How we forget… I was obsessed with contract bridge for quite a while, and spent one trimester of my first year of graduate school playing more or less constantly, until I switched to Go. I even played some in high school and as an undergraduate. However, I’ve never played in a bridge club or at a bridge tournament. Still, it’s a mesmerizing game—from a recent article:
A passion for bridge is hard to explain to someone who doesn’t share it. One attraction is the sense of endlessly unfolding complexity: the more you learn, the less you feel you know. Computers have been able to beat the world’s best chess players for a decade, but—as Edward McPherson writes in a lively, somewhat haphazard new book, The Backwash Squeeze & Other Improbable Feats: A Newcomer’s Journey Into the World of Bridge (HarperCollins; $23.95 [$16.29 on Amazon – LG])—they “still stink at bridge.” There are 635,013,559,600 possible bridge hands, and a vast catalogue of approaches and techniques and stratagems for playing them. (A backwash squeeze, by the way, is an obscure offensive tactic whereby a player, facing a certain arrangement of cards, forces an opponent to make a certain kind of self-defeating discard.) The best players are able to visualize their opponents’ hands after just a few cards have been played and to imagine strategies that would never occur to the less skillful, yet even they find the game inexhaustible. One player told McPherson, “For people who enjoy puzzles, this is one they will never solve.”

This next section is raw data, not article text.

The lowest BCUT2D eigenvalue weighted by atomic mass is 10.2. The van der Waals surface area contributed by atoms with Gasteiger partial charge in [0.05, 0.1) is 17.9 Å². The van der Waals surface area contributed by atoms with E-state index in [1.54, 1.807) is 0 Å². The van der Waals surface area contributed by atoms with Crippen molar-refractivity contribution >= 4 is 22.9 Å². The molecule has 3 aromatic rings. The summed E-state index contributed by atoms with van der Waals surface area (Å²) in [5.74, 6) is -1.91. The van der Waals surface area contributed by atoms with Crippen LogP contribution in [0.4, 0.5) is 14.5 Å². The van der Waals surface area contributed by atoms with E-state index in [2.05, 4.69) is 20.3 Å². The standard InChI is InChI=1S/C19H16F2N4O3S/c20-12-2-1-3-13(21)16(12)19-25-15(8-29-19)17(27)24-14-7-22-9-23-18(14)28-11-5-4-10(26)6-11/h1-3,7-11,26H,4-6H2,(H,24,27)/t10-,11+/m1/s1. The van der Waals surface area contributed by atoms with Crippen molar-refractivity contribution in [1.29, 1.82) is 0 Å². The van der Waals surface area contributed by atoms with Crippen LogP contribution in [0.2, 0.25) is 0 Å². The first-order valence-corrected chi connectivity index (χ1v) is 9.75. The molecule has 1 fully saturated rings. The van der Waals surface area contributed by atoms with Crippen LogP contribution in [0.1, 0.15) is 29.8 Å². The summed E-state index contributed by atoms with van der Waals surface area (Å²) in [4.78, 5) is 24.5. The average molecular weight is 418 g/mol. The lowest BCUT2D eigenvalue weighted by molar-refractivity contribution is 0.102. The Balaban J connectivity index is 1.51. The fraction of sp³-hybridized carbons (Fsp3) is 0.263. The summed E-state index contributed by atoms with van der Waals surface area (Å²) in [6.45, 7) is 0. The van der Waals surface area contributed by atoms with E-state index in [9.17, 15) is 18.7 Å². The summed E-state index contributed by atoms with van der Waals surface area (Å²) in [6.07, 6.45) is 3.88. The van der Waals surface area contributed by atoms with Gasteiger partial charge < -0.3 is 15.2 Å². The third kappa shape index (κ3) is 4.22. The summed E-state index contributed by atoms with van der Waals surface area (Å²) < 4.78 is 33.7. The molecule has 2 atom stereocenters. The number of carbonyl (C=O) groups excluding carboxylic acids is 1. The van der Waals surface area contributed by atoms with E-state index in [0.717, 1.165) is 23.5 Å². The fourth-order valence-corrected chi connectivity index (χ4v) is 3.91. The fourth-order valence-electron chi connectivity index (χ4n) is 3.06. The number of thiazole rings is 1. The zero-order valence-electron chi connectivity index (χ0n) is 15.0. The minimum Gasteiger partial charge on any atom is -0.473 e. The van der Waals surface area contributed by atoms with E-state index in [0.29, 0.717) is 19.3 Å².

Also from the article:
Edgar Allan Poe, the great ratiocinator, viewed a passion for whist as a sign of mental acumen; the opening pages of “The Murders in the Rue Morgue” are almost a stand-alone essay on the game’s superiority to chess:
Whist has long been known for its influence upon what is termed the calculating power; and men of the highest order of intellect have been known to take an apparently unaccountable delight in it, while eschewing chess as frivolous. . . . The best chess-player in Christendom may be little more than the best player of chess; but proficiency in whist implies a capacity for success in all those more important undertakings where mind struggles with mind.
And it rouses the passions: